QAD Demand and Supply Chain Planning (“QAD DSCP”) is a comprehensive group of applications built on a single unified model to fulfill the materials planning and logistics requirements of global companies. QAD DSCP is supported and developed by our DynaSys operating division. This solution set delivers functionality and capabilities that help enterprises optimize their supply chains to enhance customer satisfaction through timely deliveries. Enterprises can align supply and demand to support the delivery of the right product, to the right place, at the right time and at the most efficient cost. The suite utilizes the DynaSys Single Click Collaborative platform, with the entire planning model running in a memory-resident database supporting real-time planning. The suite supports planning for demand, production, procurement, distribution and global sales and operations. Customers have used this solution with data sets that exceed a million SKUs. QAD Demand and Supply Chain Planning addresses both simple and complex networks, giving customers the ability to add more advanced functionality as their enterprise grows. Collaborative portals are available for both demand and supply sides to help ensure rapid communication of demand or supply fluctuations and to enable collaborative planning.

 

QAD Supply Chain Execution

 

QAD's Supply Chain Execution capabilities provide the tools required to make requisitions, and procure and purchase materials and parts needed for manufacturing. Purchasing readily integrates with inventory and warehouse management capabilities. Additionally, Supply Chain Execution manages consignment inventory for consignors and consignees, and distribution requirements planning to optimize and balance inventories at multiple distribution centers, enabling fast and cost-effective demand fulfillment. QAD also offers QAD Supplier Portal, a cloud-based, subscription supply chain insight and performance management solution that provides digital collaboration between suppliers and buyers to help optimize supply chains operations.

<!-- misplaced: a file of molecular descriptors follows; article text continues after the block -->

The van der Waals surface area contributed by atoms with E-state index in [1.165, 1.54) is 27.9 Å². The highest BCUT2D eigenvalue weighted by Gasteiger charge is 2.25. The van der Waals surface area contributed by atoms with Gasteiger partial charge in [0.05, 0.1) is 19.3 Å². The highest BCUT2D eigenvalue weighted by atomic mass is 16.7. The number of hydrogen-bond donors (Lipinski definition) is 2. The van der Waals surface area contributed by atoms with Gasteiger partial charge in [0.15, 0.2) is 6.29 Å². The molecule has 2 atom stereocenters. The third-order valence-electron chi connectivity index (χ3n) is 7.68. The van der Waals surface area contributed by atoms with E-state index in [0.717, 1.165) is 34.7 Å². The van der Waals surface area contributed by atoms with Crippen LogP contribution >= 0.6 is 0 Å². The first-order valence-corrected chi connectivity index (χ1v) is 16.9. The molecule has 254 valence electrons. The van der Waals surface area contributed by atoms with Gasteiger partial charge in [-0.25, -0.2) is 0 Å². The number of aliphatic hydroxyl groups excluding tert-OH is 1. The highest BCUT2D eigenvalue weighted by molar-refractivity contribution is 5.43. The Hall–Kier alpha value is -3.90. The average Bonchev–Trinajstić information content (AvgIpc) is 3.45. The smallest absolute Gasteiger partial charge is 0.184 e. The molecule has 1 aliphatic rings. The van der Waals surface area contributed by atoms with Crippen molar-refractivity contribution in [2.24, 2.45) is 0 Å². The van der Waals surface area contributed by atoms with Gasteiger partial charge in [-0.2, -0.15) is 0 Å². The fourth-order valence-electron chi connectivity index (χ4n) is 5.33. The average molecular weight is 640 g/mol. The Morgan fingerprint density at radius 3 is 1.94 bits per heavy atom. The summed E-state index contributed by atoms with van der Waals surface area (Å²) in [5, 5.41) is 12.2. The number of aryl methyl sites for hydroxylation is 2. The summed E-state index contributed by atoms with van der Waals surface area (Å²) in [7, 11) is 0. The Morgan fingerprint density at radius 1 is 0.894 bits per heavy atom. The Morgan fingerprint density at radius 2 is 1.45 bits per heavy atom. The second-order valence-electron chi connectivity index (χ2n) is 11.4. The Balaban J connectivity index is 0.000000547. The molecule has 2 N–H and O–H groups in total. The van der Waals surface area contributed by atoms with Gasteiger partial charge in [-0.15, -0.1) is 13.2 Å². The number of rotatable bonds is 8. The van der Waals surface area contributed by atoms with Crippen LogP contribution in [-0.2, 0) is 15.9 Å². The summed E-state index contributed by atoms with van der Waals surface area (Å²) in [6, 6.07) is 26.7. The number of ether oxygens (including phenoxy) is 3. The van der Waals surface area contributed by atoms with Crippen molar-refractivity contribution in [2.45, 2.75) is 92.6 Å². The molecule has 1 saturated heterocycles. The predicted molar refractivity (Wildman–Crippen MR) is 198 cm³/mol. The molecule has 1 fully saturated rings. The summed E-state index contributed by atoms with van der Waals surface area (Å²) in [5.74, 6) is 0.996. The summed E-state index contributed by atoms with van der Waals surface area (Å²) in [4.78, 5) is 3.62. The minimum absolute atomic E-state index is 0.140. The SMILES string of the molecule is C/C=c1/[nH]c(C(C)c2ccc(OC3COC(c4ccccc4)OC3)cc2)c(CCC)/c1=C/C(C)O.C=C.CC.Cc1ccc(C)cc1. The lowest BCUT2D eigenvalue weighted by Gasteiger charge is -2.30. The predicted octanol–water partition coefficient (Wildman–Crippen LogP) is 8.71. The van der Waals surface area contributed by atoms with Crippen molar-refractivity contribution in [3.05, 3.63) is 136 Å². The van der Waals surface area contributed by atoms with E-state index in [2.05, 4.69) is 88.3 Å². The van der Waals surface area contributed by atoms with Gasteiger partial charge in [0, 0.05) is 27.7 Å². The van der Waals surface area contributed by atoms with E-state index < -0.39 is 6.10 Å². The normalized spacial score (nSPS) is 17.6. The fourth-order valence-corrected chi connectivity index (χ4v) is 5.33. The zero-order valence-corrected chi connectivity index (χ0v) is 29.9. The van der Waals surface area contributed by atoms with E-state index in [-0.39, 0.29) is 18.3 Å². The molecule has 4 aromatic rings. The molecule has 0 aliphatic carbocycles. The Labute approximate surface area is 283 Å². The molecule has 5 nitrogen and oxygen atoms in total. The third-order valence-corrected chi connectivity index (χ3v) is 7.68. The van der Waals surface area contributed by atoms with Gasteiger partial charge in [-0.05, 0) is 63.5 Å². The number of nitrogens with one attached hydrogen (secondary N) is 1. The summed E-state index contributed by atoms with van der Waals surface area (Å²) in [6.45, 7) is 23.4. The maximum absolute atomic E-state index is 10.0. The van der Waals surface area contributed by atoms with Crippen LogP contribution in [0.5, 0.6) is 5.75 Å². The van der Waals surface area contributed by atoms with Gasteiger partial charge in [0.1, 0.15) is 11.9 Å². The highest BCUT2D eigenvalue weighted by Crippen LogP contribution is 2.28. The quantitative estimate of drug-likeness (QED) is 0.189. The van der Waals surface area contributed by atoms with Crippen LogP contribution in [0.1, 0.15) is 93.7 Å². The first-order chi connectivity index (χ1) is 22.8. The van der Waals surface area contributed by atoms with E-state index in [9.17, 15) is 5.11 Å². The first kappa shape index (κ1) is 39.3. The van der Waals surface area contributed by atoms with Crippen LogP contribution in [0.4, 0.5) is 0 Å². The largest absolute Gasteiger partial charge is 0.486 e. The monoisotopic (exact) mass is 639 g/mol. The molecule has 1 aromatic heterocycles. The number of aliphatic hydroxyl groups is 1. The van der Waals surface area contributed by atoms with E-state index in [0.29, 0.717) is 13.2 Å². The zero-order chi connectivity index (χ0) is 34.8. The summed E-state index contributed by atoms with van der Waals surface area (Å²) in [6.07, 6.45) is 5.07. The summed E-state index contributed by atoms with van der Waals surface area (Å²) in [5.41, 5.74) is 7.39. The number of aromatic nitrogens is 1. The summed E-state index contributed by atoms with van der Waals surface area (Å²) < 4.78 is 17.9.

QAD Transportation Management

 

QAD markets transportation solutions directly to our existing customers as part of QAD Enterprise Applications, and to the general market through our Precision division. QAD Transportation Management facilitates correct documentation and control for moving shipments across borders. Transportation Management allows companies to manage and optimize outside carriers for shipments including parcel, less than truckload, full truckload and container shipments whether using land, sea or air carriers. Compliance and risk management enables companies to comply with regulations concerning denied parties and control of dangerous substances.

 

QAD Service and Support

 

QAD Service and Support enables exceptional after-sale customer service and support for companies who commission and support complex systems. The integration from customer demand through manufacturing to installation and support provides companies with great efficiencies when managing their business processes. QAD Service and Support handles service calls, manages service queues and organizes mobile field resources. It also provides extensive project management support, helping organizations track materials and labor against warranty and service work; compares actual costs to budget; and generates appropriate invoicing.